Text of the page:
Multi-Modal Transportation: Designing for Today’s Community + Tomorrow’s Generation

Shifting patterns in transportation are changing the way forward-thinking city planners are approaching improvement and redevelopment projects in their communities, with new focus centered around providing dynamic and safe alternative transportation opportunities. While the Flintstones were clearly archaic in their methods, they had it right when it came to active transportation and hitting their feet on the street. The purpose of a multi-modal transportation plan is to provide safe and efficient movement of people and goods through a community while maximizing existing transportation networks efficiency. To do so, many elements must be considered, from bicycle and pedestrian planning, ADA compliance, creating and preserving urban forests/greenways, and transit corridors to local business accessibility, parking, and urban design. Nevertheless, these highly complex systems are meant to serve equally dynamic demographics of residents, making user group input critical to each multi-modal plan’s success.

According to a recent study by the American Public Transportation Association, 70% of millennials use multi-modal transportation systems in their everyday life, and that percentage is expected to increase in upcoming years.

The Planning Process: Managing Network Complexity + Engaging Communities

By integrating goals of multiple user groups into a cohesive plan, project teams can define what success looks like for all invested stakeholders – from the cycling club to the local coffee shop. Engaging the community in a participatory and targeted outreach process also serves to build momentum and consensus amongst elected officials, advocates, and the general public, thereby ensuring projects and programs move beyond their initial planning phases – not to mention, laying the foundation for lasting partnerships supporting future projects.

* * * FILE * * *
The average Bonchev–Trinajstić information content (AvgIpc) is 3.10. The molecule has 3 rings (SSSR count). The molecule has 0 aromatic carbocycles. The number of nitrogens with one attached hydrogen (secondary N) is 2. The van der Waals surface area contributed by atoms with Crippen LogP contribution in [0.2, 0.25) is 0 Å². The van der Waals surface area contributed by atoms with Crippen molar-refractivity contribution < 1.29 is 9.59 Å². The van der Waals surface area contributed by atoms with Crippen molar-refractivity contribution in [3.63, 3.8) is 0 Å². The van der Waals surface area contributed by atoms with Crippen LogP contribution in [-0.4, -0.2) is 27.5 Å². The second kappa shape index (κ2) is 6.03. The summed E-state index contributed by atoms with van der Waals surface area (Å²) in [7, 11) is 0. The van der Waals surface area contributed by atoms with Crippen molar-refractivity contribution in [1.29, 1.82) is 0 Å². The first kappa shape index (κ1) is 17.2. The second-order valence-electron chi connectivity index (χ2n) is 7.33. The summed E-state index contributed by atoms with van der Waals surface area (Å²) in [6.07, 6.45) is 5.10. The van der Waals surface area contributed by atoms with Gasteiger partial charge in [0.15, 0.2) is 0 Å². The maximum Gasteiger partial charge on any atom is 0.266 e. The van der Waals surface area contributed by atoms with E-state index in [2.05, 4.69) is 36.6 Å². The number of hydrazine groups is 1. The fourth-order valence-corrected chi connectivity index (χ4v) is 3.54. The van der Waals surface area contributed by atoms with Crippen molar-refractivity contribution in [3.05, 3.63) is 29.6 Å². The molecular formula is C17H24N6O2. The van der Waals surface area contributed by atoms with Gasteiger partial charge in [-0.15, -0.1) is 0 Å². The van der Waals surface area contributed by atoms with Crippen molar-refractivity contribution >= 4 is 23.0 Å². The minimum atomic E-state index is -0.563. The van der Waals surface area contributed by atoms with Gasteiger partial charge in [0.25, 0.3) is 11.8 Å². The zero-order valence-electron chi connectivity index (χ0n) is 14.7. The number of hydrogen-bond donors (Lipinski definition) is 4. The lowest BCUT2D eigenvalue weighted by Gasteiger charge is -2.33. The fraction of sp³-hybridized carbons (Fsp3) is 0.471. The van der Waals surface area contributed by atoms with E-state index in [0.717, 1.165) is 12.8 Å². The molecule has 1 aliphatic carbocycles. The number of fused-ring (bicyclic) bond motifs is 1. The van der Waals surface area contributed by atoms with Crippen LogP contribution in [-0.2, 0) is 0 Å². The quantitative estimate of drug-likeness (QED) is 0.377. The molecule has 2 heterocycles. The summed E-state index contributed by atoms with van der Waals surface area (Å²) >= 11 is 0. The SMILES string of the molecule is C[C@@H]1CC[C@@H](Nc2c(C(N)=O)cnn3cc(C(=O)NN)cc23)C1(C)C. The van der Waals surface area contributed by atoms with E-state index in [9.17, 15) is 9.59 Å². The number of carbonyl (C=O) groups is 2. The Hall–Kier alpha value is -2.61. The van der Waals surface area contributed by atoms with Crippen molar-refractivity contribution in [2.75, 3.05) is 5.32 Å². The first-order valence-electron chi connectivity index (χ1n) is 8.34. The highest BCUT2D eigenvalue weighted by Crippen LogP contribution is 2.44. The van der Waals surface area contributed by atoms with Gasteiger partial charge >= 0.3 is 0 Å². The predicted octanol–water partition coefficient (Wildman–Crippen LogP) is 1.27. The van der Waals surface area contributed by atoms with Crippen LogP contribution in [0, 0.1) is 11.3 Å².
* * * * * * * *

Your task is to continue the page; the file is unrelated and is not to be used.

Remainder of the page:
Because of the complexity of transportation systems, enhancing multi-modal access requires more than merely installing a few bike paths. Transportation systems are most successful when planners and designers evaluate each city and its districts (depending on the community’s size) in its entirety to better understand the multi-modal network as a comprehensive system.  If an entire district is in need of improvements, identifying and prioritizing pulse nodes (business, shopping, and entertainment zones) within each of the city’s districts is the best strategy for long-term success. This allows the City to make strategic improvements, such as enhancing multi-modal access and circulation, while also identifying place-making principles that reinforce collective visions for the image and character of every unique community. After pulse nodes have been developed at locations that have the most impact and benefit to users, the remaining gaps or connections can be constructed to complete the network. Often necessary for large-scale projects, this phased approach helps ensure a realistic and feasible implementation plan for communities that results in real, meaningful improvements.

Join the conversation #ActiveLifestyles #MultiModal #PilottoPermanent
Amanda Prosser Legg

Meet Amanda Prosser Legg PLA, ASLA

As a health and outdoor enthusiast, Amanda’s landscape architecture designs integrate active recreation into the daily routines of community members, create positive outdoor spaces for social gathering, and promote healthy,...

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